Mobile messaging app startup UppTalk (a rebrand from its prior name Yuilop) is evolving — and rather than following the social platform playbook of plenty of over-the-top (OTT) messaging players (such as Line, KakaoTalk and WeChat), it’s taking aim at carriers by offering a mobile phone service that undercuts current costly U.S. carrier pricing.
UppWireless, as the offering launching in the U.S. today is called, is an all-IP SIM-based mobile phone service. Being all-IP, means UppTalk can keep costs down — allowing it to tout this wireless package as the lowest price on the market, and to focus on what it says users care most about now: data.
“By unboundling mobile data from carrier voice and text we allow the user to get the best deal,” is how UppTalk founder and CEO Jochen Doppelhammer puts it.
How low? $15 per month for 1GB of data at 4G speeds, plus unlimited talk and texts (via its OTT service) within the U.S. and Canada. Or unlimited data starting from $35 per month.
UppWireless piggybacks on T-Mobile’s 4G network, making it a quasi-MVNO at least.
“In some way we’re an MVNO, but the key difference is that everything we’re doing is IP based, no cellular minutes or SMS,” Doppelhammer tells TechCrunch.
“We’re 100% cloud-based service platform. This allows a completely different service offering and of course pricing strategy, e.g. calls & texts to any US & Canada phone number are free, unlimited! The user basically just chooses the data plans that fits best his needs.
“This caters specifically to the target segments that primarily want to use their apps on their smartphones and only secondarily use their phone to talk & text, which probably by now is the majority of the smartphone users.”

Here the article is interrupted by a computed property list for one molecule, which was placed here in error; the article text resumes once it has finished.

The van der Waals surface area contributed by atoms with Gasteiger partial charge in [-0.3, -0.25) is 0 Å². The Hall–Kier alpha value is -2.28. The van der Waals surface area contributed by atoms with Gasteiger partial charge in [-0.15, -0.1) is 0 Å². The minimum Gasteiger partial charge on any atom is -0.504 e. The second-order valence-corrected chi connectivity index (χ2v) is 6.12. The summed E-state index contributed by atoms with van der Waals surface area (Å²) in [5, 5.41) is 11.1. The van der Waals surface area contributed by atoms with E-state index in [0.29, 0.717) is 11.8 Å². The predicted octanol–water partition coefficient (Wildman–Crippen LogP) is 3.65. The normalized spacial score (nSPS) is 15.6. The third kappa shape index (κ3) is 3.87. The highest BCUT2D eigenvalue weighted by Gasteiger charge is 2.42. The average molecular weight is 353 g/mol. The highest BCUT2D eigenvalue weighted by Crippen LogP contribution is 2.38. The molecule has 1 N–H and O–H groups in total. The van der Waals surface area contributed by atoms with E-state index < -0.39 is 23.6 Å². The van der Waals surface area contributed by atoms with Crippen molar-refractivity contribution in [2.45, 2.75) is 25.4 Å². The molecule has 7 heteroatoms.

Doppelhammer claims there is currently no other offering in the U.S. that provides “anything closely as attractive” to what UppWireless is offering. Which sounds about right, judging by how much my U.S. TC colleagues moans about the cost of their cell packages. Although rival wireless carrier startup FreedomPop has been in touch to disagree — touting its own carrier disrupting sub-$5 per month offering.
(UppTalk’s Doppelhammer counters those claims by dubbing FreedomPop’s pricing confusing and pointing out that their sub-$5 promo offer only includes 500MB of data, and requires users to pay for two years’ service up front to get that low price.)
Relative carrier coverage (e.g. T-Mobile’s 4G network coverage vs AT&T’s or Sprint’s) is another issue to consider. FreedomPop runs over Sprint and Clear networks.
“All MVNOs and MNOs offer you expensive bundles with lots of carrier minutes & texts and very little data… exactly the opposite of what people actually want,” Doppelhammer adds.
Its approach to mobile messaging was always a bit different to major rivals in the space — with an architecture built on open standards, allowing its service to interoperate with federated OTT services such as Google Talk, and also with mobile numbers, meaning the service could still be used to freely call and SMS other non-Yuilop users — i.e. rather than requiring everyone to join a walled garden to chat.
However Yuilop/UppTalk uses a slightly complex virtual currency model for when users are talking to non-Yuilop/UppTalk users, based around generating what it calls “energy” credits.